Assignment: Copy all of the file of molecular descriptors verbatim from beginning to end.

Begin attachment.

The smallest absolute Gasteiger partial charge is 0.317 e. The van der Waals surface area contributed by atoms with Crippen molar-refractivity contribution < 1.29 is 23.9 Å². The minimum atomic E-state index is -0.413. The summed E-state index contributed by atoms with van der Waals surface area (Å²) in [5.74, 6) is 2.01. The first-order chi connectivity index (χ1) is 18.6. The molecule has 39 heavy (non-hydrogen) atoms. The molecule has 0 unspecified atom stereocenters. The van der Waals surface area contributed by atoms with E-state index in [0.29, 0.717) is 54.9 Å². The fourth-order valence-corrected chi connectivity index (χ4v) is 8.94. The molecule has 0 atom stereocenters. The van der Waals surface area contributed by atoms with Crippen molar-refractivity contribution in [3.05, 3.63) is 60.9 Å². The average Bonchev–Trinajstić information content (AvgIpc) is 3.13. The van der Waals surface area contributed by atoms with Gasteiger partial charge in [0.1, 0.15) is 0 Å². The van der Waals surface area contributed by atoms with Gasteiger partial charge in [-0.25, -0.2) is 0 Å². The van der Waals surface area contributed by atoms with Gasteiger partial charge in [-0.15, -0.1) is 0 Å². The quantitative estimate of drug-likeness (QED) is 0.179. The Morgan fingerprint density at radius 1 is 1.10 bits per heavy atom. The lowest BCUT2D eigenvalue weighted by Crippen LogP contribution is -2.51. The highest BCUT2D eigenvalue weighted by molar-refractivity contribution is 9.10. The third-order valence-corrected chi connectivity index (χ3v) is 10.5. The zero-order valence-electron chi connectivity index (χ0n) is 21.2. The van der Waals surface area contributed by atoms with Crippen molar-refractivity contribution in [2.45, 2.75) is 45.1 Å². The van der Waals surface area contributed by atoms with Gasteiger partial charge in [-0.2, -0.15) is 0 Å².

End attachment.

The smallest absolute Gasteiger partial charge is 0.317 e. The van der Waals surface area contributed by atoms with Crippen molar-refractivity contribution < 1.29 is 23.9 Å². The minimum atomic E-state index is -0.413. The summed E-state index contributed by atoms with van der Waals surface area (Å²) in [5.74, 6) is 2.01. The first-order chi connectivity index (χ1) is 18.6. The molecule has 39 heavy (non-hydrogen) atoms. The molecule has 0 unspecified atom stereocenters. The van der Waals surface area contributed by atoms with E-state index in [0.29, 0.717) is 54.9 Å². The fourth-order valence-corrected chi connectivity index (χ4v) is 8.94. The molecule has 0 atom stereocenters. The van der Waals surface area contributed by atoms with Crippen molar-refractivity contribution in [3.05, 3.63) is 60.9 Å². The average Bonchev–Trinajstić information content (AvgIpc) is 3.13. The van der Waals surface area contributed by atoms with Gasteiger partial charge in [0.1, 0.15) is 0 Å². The van der Waals surface area contributed by atoms with Gasteiger partial charge in [-0.25, -0.2) is 0 Å². The van der Waals surface area contributed by atoms with Gasteiger partial charge in [-0.15, -0.1) is 0 Å². The quantitative estimate of drug-likeness (QED) is 0.179. The Morgan fingerprint density at radius 1 is 1.10 bits per heavy atom. The lowest BCUT2D eigenvalue weighted by Crippen LogP contribution is -2.51. The highest BCUT2D eigenvalue weighted by molar-refractivity contribution is 9.10. The third-order valence-corrected chi connectivity index (χ3v) is 10.5. The zero-order valence-electron chi connectivity index (χ0n) is 21.2. The van der Waals surface area contributed by atoms with Crippen molar-refractivity contribution in [2.45, 2.75) is 45.1 Å². The van der Waals surface area contributed by atoms with Gasteiger partial charge in [-0.2, -0.15) is 0 Å².